June 04, 2019

Harris Urges FEMA to Provide Clean Energy Technologies for Disaster Preparedness

WASHINGTON, D.C. – U.S. Senator Kamala D. Harris (D-CA) on Tuesday sent a letter to Acting Federal Emergency Management Agency (FEMA) Administrator Peter Gaynor urging the agency to make solar microgrids and other clean energy technologies eligible resources under the Pre-Disaster Mitigation (PDM) Program. Such technologies would allow emergency services to have access to power even if the larger electric grid is down, ensuring community safety while providing sustainable solutions.

“I urge FEMA to provide grant funding for microgrids and other clean, distributed energy resources to communities as part of the PDM program funding and to embed those technology options in any additional Hazard Mitigation Assistance Guidance,” Senator Harris wrote. “While natural disasters are increasing in both frequency and magnitude, the U.S. has developed technologies that can mitigate the impact of those disasters and provide additional consumer and community safety.”

A copy of the letter can be found here and below. 

June 4, 2019

The Honorable Peter Gaynor

Acting Administrator

Federal Emergency Management Agency

500 C Street SW

Washington, DC 20472

Dear Acting Administrator Gaynor:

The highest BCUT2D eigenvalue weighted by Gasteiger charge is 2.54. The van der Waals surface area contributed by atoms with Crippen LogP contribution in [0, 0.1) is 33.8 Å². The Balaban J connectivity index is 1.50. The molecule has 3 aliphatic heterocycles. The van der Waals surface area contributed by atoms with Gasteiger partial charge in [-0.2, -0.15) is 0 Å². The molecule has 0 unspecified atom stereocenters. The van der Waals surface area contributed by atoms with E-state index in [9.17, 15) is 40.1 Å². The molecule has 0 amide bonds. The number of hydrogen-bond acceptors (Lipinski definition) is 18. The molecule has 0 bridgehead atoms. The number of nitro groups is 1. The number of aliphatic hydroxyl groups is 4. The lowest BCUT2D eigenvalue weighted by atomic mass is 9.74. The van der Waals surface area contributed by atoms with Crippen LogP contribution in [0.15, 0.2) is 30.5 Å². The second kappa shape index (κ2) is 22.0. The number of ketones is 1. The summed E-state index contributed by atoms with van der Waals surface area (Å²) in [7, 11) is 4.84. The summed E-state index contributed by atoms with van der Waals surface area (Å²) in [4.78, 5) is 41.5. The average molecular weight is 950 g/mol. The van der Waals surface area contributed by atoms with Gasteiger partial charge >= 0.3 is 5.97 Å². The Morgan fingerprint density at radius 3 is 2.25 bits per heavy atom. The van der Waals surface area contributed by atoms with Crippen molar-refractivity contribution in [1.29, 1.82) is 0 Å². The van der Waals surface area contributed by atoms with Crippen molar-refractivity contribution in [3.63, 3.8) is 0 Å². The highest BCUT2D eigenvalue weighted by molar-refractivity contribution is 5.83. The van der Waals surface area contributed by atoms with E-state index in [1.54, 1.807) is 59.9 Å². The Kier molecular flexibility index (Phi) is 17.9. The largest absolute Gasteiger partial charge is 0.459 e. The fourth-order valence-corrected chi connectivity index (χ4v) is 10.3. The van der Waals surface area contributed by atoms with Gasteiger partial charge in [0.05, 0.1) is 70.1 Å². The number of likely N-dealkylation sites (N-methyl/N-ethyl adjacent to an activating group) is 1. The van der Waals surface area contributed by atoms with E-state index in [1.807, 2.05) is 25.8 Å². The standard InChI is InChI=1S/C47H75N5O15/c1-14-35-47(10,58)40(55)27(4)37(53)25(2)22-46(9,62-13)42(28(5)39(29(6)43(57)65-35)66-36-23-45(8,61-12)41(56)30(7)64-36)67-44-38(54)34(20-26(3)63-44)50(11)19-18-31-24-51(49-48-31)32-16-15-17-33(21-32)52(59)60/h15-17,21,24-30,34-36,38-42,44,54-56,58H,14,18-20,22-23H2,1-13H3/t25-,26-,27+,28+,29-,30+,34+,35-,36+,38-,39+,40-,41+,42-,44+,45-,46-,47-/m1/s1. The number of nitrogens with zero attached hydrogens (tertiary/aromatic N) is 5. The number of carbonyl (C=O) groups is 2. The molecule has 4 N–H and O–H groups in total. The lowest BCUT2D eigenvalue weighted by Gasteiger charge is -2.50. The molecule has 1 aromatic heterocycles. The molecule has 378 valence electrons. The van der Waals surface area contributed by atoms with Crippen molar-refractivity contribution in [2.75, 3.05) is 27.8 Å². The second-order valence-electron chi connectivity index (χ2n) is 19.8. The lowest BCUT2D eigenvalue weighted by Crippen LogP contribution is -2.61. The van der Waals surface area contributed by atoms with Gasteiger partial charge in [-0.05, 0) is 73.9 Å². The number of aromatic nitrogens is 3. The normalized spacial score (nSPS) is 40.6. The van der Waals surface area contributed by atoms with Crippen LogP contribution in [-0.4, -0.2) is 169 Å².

As we enter another wildfire season, I request that clean, distributed technologies such as microgrids be considered as resilient solutions eligible for the Pre-Disaster Mitigation (PDM) Program. California has seen its largest and most destructive wildfires in history in just the last two years. In 2018, California experienced more than 8,000 wildfires that burned more than 1.8 million acres. Natural disasters, from wildfires to hurricanes, can disrupt the grid in a multitude of ways and it is critical that power is restored to essential facilities as soon as possible. To mitigate the risks of high winds and power lines, utilities may proactively cut power to entire communities to prevent fires from starting in those areas. In those cases, public safety facilities, hospitals, and other community services, can be out of electricity for many hours or even days. While back-up diesel generators can provide relief, they are not sustainable solutions to increase community resilience. 

I urge FEMA to provide grant funding for microgrids and other clean, distributed energy resources to communities as part of the PDM program funding and to embed those technology options in any additional Hazard Mitigation Assistance Guidance. While natural disasters are increasing in both frequency and magnitude, the U.S. has developed technologies that can mitigate the impact of those disasters and provide additional consumer and community safety. We should ensure that these innovations are eligible for federal investments meant to increase the resilience and safety of communities across the nation. 

 Thank you for your attention on this matter.

Sincerely,

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